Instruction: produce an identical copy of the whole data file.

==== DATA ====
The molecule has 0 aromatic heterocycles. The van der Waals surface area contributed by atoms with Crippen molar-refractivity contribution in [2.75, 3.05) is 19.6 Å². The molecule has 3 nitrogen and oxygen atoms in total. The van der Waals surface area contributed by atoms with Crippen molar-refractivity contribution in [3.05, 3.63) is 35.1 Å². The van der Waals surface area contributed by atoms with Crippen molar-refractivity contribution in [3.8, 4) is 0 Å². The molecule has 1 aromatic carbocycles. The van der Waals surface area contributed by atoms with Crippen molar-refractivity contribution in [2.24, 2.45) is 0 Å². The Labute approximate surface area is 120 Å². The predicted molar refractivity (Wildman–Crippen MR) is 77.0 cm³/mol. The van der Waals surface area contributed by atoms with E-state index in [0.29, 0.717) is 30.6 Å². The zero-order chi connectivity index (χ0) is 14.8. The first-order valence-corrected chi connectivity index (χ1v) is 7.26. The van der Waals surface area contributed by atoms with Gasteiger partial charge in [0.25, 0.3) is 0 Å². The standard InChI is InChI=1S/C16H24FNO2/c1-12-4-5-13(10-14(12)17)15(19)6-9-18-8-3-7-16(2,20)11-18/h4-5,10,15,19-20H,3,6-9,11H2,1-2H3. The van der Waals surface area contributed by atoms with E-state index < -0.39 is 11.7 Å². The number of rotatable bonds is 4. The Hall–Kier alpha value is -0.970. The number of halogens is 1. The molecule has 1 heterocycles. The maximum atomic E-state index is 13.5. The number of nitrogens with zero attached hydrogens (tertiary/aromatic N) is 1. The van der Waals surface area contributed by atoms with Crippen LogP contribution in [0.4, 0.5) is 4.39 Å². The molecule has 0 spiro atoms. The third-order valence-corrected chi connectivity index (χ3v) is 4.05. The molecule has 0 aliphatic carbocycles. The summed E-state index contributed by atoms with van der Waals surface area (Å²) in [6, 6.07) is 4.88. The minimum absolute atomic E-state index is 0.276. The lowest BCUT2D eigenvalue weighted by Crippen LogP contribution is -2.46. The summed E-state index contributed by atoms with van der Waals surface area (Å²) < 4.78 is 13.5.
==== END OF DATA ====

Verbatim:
The molecule has 0 aromatic heterocycles. The van der Waals surface area contributed by atoms with Crippen molar-refractivity contribution in [2.75, 3.05) is 19.6 Å². The molecule has 3 nitrogen and oxygen atoms in total. The van der Waals surface area contributed by atoms with Crippen molar-refractivity contribution in [3.05, 3.63) is 35.1 Å². The van der Waals surface area contributed by atoms with Crippen molar-refractivity contribution in [3.8, 4) is 0 Å². The molecule has 1 aromatic carbocycles. The van der Waals surface area contributed by atoms with Crippen molar-refractivity contribution in [2.24, 2.45) is 0 Å². The Labute approximate surface area is 120 Å². The predicted molar refractivity (Wildman–Crippen MR) is 77.0 cm³/mol. The van der Waals surface area contributed by atoms with E-state index in [0.29, 0.717) is 30.6 Å². The zero-order chi connectivity index (χ0) is 14.8. The first-order valence-corrected chi connectivity index (χ1v) is 7.26. The van der Waals surface area contributed by atoms with Gasteiger partial charge in [0.25, 0.3) is 0 Å². The standard InChI is InChI=1S/C16H24FNO2/c1-12-4-5-13(10-14(12)17)15(19)6-9-18-8-3-7-16(2,20)11-18/h4-5,10,15,19-20H,3,6-9,11H2,1-2H3. The van der Waals surface area contributed by atoms with E-state index < -0.39 is 11.7 Å². The number of rotatable bonds is 4. The Hall–Kier alpha value is -0.970. The number of halogens is 1. The molecule has 1 heterocycles. The maximum atomic E-state index is 13.5. The number of nitrogens with zero attached hydrogens (tertiary/aromatic N) is 1. The van der Waals surface area contributed by atoms with Crippen LogP contribution in [0.4, 0.5) is 4.39 Å². The molecule has 0 spiro atoms. The third-order valence-corrected chi connectivity index (χ3v) is 4.05. The molecule has 0 aliphatic carbocycles. The summed E-state index contributed by atoms with van der Waals surface area (Å²) in [6, 6.07) is 4.88. The minimum absolute atomic E-state index is 0.276. The lowest BCUT2D eigenvalue weighted by Crippen LogP contribution is -2.46. The summed E-state index contributed by atoms with van der Waals surface area (Å²) < 4.78 is 13.5.